Albertsons Grocery Store Helps Woman Fight Purported Con Artist - NBC 7 San Diego

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Albertsons Grocery Store Helps Woman Fight Purported Con Artist

Stopping victims at the check-out line.

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    NEWSLETTERS

    Local Grocery Store Stops Woman From Losing Thousands of Dollars

    NBC7's Consumer Bob reports on a woman who almost lost thousands until a grocery store employee stepped in to help. (Published Tuesday, Aug. 11, 2015)

    Dana Rauzon was shocked when she look at the number on her cell phone and she saw the letters 'I.R.S.'

    It was even worse when she answered the call.

    "He said, 'I needed to get an attorney or I'm going to jail,'" said Rauzon.

    The caller claimed to be working for the Internal Revenue Service (I.R.S) and that Dana owned $2,591 in back taxes.

    The Chula Vista woman said she couldn't go to jail, so the caller said the I.R.S could give her a break if she could send them the money in the next half hour.

    "It really scared me," said Rauzon.

    So she took out the money at her local credit union. The caller told her she could send the money by loading it onto a "Reloadit" card. The nearest place to get the rechargeable card was at a neighborhood Albertsons supermarket.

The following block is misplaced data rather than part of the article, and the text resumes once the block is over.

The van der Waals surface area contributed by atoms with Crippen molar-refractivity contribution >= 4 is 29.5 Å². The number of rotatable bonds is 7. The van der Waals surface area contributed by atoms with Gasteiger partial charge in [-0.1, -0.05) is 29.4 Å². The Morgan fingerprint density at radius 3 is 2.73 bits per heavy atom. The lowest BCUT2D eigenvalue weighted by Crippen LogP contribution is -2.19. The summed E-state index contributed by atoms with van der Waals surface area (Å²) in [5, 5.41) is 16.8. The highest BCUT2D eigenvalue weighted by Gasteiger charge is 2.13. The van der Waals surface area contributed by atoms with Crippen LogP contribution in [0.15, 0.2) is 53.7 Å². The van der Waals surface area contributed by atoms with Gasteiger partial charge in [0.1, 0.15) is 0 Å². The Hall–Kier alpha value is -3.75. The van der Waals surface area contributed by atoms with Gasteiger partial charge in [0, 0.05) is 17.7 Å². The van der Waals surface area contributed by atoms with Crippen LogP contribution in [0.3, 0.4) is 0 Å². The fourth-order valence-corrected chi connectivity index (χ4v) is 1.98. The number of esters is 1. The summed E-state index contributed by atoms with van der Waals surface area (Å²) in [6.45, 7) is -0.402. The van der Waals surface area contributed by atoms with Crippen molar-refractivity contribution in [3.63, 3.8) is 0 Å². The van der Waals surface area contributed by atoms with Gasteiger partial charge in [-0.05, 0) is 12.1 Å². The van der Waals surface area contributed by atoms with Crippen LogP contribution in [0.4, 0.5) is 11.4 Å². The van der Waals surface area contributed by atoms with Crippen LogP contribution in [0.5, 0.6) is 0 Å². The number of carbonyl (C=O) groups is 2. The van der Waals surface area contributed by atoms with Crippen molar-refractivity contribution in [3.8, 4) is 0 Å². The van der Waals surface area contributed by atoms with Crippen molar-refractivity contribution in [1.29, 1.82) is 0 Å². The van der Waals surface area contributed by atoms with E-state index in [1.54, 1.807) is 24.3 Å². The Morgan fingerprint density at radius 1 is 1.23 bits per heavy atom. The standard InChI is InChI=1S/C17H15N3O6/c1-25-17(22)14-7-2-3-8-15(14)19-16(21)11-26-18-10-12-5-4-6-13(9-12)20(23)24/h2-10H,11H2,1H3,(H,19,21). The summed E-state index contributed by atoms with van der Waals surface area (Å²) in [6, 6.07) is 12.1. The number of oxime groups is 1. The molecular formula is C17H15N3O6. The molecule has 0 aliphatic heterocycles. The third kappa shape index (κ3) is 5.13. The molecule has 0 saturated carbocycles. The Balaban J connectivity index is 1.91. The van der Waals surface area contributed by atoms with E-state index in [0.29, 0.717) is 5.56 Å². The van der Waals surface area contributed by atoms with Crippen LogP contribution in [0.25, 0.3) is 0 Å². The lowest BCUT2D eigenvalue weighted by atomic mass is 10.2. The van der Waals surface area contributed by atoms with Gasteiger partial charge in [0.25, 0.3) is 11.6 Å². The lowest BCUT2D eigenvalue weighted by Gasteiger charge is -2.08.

The cards can be loaded with up to $500 each. Once you have the card you can scratch off  the covering in back and read off the pack numbers. Those numbers allow for an immediate transfer of money.

    When Albertsons assistant store director Thelma Curiel saw Dana loading money onto multiple cards, she got concerned.

    "She seemed a little nervous and that amount that she was purchasing gave me a red flag," said Curiel.

    Thelma asked Dana why she needed to transfer the money. Dana was embarrassed to tell the clerk that she owned back taxes, but eventually she told her what she was doing.

    Albertsons convinced Dana that it was what the I.R.S. called a scheme and that she should not send the money.

    "I could see it in her eyes that she cared," said Dana about Thelma. She finally believed the Albertsons staff that she was making a mistake and did not send the money.

    "It was Albertsons that saved the day because they said this is fraud," said Dana.

    Albertsons community relations specialist Jenna Watkinson says it's part of their job to look out for their customers.

    "Our goal is to look out for the best interest of our customers," said Watkinson, "and when we see something happening we want to intervene and make sure they're taken care of."

    Dana was so grateful she returned to the Albertsons to give Thelma a thank-you card and a bouquet of roses.